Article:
We thought we won the Crypto Wars, the fight to make strong encryption accessible to all, in the 1990s.1 We were wrong. Last month, Reuters broke news about a deal struck between the popular computer security firm RSA and the National Security Agency. RSA reportedly accepted $10 million from NSA to make Dual_EC_DRBG—an intentionally weakened random number generator—the default in its widely used BSAFE encryption toolkit.
RSA encryption tools are an industry standard used by large tech companies and individuals alike, to protect hundreds of millions of people by encrypting our daily online interactions. We trust RSA’s encryption every time we rely on the security of our communications, including our email, financial and e-commerce transactions, medical and legal records, web searches, airplane traffic communications, text messages, and phone calls. Without trustworthy encryption, safe business transactions are impossible and speech is chilled.
The allegation of the $10 million RSA/NSA deal compounded with leaks earlier in the year about NSA’s efforts to sabotage global cryptography has lead some speakers to withdraw from the 2014 RSA Conference in San Francisco, which attracts some 25,000 attendees each year. Nine speakers have canceled their coveted slots and many have chosen to speak instead at TrustyCon, an alternative conference started this year to provide a platform for speakers who protest RSA and NSA’s long-standing collaboration.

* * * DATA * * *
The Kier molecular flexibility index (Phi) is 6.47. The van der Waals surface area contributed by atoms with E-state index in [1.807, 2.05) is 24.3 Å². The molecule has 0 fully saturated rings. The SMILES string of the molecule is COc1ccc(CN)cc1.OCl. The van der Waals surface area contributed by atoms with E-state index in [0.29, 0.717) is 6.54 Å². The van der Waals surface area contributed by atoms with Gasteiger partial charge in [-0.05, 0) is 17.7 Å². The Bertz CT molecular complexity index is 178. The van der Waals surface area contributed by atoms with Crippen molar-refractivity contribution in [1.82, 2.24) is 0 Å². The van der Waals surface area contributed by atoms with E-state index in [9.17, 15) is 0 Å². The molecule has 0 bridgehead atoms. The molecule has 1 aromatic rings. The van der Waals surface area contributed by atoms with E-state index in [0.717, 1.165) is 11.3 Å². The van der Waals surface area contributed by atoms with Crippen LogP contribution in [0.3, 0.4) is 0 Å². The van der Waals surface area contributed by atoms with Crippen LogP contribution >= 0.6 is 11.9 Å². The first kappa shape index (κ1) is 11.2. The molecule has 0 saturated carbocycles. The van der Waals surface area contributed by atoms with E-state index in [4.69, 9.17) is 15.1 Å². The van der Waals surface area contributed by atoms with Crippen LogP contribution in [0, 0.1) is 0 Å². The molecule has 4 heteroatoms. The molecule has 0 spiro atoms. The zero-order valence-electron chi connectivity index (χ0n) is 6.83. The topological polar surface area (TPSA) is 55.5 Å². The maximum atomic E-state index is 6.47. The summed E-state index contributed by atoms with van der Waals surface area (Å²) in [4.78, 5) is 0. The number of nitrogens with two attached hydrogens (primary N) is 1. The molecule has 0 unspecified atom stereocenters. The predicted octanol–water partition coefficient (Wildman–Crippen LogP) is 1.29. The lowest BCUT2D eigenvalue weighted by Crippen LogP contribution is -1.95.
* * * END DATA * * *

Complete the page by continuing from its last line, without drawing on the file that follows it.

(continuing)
At the same time and around the corner from the RSA Conference in San Francisco, TrustyCon is a “Trustworthy Technology Conference” organized by DEF CON, EFF, and iSEC Partners. All proceeds from TrustyCon will be donated to the Electronic Frontier Foundation to support our work against illegal and unethical government surveillance all over the world.
Those who abandoned their speaking gig at the RSA conference are a shortlist of rockstars in the world of Internet security, including privacy lawyer and EFF Special Counsel Marcia Hoffman; Chris Soghoian, a principle technologist at the ACLU’s Speech, Privacy and Technology Project; and Jeff Moss, founder of DEF CON. The idea behind the alternative event is to underline the importance of “the technical, legal and ethical underpinnings of a stronger social contract between users and technology.”
Chief security researcher at F-Secure Mikko Hyppönen wrote an open letter to RSA explaining his reasons for speaking at TrustyCon instead. “I don’t really expect your multibillion dollar company or your multimillion dollar conference to suffer as a result of your deals with the NSA,” wrote Hyppönen. He also noted the NSA’s over-broad targeting of non-Americans: “I’m a foreigner. And I’m withdrawing my support from your event.”